I think they should use the same cloth and cut like the seven only modified to take advantage of the rig bend Including putting the big window in it. Then lower the price to like 495 for all of them. I remember buying a brand new standard for 350-400 right before they came out with the little button. My buddy Todd complained about the price. So the dealer threw in some numbers. This was I think a couple years before they came out with the new rigging. No more hours spent braiding in thimbles tying loops and knots just to watch it self-destruct.

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Usher, Tracy L.

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Oct 29, 2022, 10:11:55 AM10/29/22
to Stephen Aguilar, Emilio Castelli, Sanjai Kohli, Laser List, International Laser Class Association District 24

ILCA did, in fact, try several variations of an ILCA 6 sail with the same material used in the ILCA 7… both in the standard radial cut and also bi-radial. The ultimate problem is that the heavier cloth makes the sail more powerful with much less ability to depower. A significant recut that allows heavier material without degrading the current performance of the boat is a longer project (remember how long to get the ILCA 7 out the door!). 

The ILCA Technical Team has this project still on the list but currently it is a bit lower priority. And the Olympic level sailors are not pushing for an updated sail, they seem to “happy” with the current sail. Meanwhile, even though we have recently significantly augmented our technical team they still have a lot of projects they need to deal with first. 

I should also add that the red sail buttons are something like $10, these are not driving the cost of the sail. When the price of a new sail crossed $400 this was the barrier for when replica sails (which had always been there) started to gain traction. And this was already a few years past the introduction of the red button. I just wanted to add that to make sure people know its not the class that is driving the cost of the sail…

One last thing, if there was an update to the ILCA 6 sail its introduction would be tied to the Olympic cycle - specifically the last qualification event. This means it won’t happen this cycle (because there is no candidate in the pipeline), so it would be 2028 earliest. 

Tracy

Sent from my iPad

On Oct 28, 2022, at 10:12 PM, Stephen Aguilar <sails...@gmail.com> wrote:



Tucker Strasser

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Oct 29, 2022, 10:49:03 AM10/29/22
to Usher, Tracy L., Stephen Aguilar, Emilio Castelli, Sanjai Kohli, Laser List, International Laser Class Association District 24

Emilio Castelli

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Oct 29, 2022, 12:17:25 PM10/29/22
to Usher, Tracy L., International Laser Class Association District 24

Even just moving the cunningham up 5” would improve it.

E

 

 

From: Usher, Tracy L. [mailto:us...@slac.stanford.edu]

Sent: Saturday, October 29, 2022 7:12 AM
To: Stephen Aguilar

Julian Soto

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Oct 29, 2022, 1:43:07 PM10/29/22
to Emilio Castelli, Usher, Tracy L., International Laser Class Association District 24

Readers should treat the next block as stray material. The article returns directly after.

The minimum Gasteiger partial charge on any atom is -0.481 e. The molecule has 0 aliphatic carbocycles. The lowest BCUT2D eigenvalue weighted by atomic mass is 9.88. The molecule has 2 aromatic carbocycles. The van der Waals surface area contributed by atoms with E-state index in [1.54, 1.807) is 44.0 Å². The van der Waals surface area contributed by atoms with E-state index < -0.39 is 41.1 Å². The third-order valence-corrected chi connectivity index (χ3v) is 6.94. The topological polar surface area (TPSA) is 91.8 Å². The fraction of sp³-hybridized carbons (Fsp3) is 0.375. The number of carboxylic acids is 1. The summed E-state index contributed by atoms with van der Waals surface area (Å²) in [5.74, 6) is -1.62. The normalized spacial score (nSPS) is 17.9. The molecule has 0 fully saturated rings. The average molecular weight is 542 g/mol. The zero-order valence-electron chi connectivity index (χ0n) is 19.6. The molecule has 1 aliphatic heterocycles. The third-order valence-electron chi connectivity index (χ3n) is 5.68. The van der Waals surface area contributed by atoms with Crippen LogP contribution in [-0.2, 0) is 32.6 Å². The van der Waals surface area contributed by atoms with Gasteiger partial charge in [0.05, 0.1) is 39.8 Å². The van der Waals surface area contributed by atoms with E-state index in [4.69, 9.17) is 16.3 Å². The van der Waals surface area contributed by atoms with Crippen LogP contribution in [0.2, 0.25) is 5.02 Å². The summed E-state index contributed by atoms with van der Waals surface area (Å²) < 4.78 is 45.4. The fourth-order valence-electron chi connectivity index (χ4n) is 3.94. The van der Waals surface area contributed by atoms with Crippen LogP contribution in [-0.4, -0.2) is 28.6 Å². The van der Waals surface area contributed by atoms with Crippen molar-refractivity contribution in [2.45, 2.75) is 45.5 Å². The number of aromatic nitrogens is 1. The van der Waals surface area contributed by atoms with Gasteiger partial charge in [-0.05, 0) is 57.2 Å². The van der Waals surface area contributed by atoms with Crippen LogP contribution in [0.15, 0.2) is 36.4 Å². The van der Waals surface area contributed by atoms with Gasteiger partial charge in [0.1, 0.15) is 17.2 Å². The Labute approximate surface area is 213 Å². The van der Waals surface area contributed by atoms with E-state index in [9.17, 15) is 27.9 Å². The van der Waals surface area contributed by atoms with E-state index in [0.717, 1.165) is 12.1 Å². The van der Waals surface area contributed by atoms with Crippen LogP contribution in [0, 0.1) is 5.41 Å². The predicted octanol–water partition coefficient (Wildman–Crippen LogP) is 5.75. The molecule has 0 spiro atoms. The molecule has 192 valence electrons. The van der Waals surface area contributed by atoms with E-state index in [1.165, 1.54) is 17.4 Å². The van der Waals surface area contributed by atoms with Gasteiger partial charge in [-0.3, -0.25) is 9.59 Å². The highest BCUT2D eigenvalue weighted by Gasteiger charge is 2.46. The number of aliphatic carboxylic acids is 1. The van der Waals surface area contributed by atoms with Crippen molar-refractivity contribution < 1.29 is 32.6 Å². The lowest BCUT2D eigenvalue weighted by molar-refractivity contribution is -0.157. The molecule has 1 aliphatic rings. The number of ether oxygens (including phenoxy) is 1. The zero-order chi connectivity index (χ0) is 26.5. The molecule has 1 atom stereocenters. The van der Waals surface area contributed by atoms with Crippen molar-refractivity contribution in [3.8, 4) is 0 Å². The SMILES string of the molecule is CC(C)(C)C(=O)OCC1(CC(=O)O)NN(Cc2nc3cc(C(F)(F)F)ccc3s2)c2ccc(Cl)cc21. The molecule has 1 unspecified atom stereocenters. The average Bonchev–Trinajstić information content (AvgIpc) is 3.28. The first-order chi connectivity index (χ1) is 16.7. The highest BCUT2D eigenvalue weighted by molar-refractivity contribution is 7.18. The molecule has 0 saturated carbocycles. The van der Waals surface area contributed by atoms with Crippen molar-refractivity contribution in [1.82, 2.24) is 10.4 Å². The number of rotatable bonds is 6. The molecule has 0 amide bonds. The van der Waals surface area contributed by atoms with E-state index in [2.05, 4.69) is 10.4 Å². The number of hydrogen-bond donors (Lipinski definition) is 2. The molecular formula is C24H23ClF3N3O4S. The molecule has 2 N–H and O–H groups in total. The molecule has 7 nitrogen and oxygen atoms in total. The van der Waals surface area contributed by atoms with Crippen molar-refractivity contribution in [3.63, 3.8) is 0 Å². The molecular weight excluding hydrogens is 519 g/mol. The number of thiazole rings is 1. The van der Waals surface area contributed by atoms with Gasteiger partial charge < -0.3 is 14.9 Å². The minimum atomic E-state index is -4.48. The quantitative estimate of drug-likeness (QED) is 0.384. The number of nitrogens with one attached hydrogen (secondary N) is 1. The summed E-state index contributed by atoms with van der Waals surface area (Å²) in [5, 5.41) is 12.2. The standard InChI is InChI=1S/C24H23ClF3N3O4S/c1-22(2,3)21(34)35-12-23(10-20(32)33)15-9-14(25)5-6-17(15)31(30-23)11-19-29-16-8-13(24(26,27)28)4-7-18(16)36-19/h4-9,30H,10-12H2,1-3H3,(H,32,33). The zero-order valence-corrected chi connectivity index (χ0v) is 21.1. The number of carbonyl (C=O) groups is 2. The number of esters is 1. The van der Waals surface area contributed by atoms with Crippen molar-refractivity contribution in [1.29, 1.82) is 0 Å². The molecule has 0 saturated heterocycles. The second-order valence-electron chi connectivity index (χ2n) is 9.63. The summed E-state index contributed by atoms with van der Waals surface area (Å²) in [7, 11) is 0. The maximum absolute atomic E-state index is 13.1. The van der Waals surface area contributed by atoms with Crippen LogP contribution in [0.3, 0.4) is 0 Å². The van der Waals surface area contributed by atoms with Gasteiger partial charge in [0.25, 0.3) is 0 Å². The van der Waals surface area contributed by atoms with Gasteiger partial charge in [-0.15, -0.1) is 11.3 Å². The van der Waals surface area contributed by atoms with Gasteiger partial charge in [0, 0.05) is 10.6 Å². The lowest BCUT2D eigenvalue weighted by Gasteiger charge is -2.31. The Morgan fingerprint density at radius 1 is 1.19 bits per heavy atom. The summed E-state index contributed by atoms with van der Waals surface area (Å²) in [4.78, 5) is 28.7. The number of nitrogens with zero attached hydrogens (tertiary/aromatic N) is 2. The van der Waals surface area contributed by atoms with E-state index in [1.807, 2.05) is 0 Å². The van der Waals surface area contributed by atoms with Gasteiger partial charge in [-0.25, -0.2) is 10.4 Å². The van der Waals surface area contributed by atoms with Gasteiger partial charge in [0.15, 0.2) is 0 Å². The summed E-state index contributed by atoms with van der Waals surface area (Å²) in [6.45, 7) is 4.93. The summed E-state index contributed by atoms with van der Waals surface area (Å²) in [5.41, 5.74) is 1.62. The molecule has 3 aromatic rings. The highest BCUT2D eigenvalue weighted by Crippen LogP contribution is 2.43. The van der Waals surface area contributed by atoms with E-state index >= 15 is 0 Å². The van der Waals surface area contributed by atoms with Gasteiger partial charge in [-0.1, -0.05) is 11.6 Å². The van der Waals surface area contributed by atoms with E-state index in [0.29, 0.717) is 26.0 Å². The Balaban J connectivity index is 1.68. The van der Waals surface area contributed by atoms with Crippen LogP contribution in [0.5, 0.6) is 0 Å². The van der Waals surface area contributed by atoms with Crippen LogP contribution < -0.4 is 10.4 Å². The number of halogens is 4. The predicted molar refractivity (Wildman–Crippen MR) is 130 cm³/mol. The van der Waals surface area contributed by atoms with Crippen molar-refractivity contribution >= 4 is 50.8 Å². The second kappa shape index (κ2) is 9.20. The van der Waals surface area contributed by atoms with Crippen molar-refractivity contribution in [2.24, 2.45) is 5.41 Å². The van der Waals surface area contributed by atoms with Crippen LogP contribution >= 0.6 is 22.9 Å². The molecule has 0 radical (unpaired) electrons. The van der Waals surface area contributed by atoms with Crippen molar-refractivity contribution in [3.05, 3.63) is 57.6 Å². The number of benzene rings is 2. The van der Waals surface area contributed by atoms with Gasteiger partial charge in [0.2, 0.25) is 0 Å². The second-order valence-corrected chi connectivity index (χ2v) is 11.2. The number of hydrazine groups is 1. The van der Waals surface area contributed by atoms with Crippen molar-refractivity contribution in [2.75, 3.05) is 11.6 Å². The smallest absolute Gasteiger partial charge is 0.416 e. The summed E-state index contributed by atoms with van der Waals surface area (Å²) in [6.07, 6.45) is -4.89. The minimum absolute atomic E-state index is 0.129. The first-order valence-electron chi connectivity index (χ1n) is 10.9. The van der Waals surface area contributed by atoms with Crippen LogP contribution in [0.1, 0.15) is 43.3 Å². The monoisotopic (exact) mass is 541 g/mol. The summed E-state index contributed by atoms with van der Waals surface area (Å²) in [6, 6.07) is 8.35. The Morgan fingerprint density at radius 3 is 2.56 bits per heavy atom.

If you are concerned about cost. I suggest having 3 sails. One for practice (illegal/legal one), a San Francisco race sail for those expected to be windier venues and a San Diego race sail for those expect to be light venues. This will lengthen The life of your sails tremendously especially if you pick and choose your venues depending on your skills we can coordinate with the sails You use. The windier sail should be a Hyde/Pryde and the light air should be North. Also, having a sail bag and a good thick top cover will help or just bring it home. When out on the water, make sure the DH is off when not in use, the outhaul tighter when flapping the sails and boomvang on to the 1st mark/ where the boom is parallel. Last tip, train hard and the equipment will follow. Unless you have a wooden tiller and no hiking strap and stuck in the 70’s.  

Sent from my [fill in the blank]

On Oct 29, 2022, at 9:17 AM, Emilio Castelli <emi...@castellivineyards.com> wrote:



Usher, Tracy L.

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Oct 30, 2022, 11:00:26 AM10/30/22
to Laser List, international-laser-clas...@googlegroups.com

I always wonder why people seem to think a sail from one manufacturer is “better” than another one. The material is the same, the cut the same, etc. The ILCA Technical Team puts in a lot of effort to minimize differences to insure even performance (and one of our technical officers is also an Olympic level sailor doing a campaign for 2024). 

There are manufacturing tolerances which are set by the ability of a manufacturer to repeat target values (e.g. precision in seaming). There is a tension here between narrow enough tolerances to remove any hint of a performance difference and wide enough to not drive production cost… but all data from sailmaker inspections indicates right now that the sails are made the same. 

So… what makes one better than the other?

Sent from my iPad

On Oct 29, 2022, at 10:43 AM, Julian Soto <jujub...@gmail.com> wrote:

If you are concerned about cost. I suggest having 3 sails. One for practice (illegal/legal one), a San Francisco race sail for those expected to be windier venues and a San Diego race sail for those expect to be light venues. This will lengthen The life of your sails tremendously especially if you pick and choose your venues depending on your skills we can coordinate with the sails You use. The windier sail should be a Hyde/Pryde and the light air should be North. Also, having a sail bag and a good thick top cover will help or just bring it home. When out on the water, make sure the DH is off when not in use, the outhaul tighter when flapping the sails and boomvang on to the 1st mark/ where the boom is parallel. Last tip, train hard and the equipment will follow. Unless you have a wooden tiller and no hiking strap and stuck in the 70’s.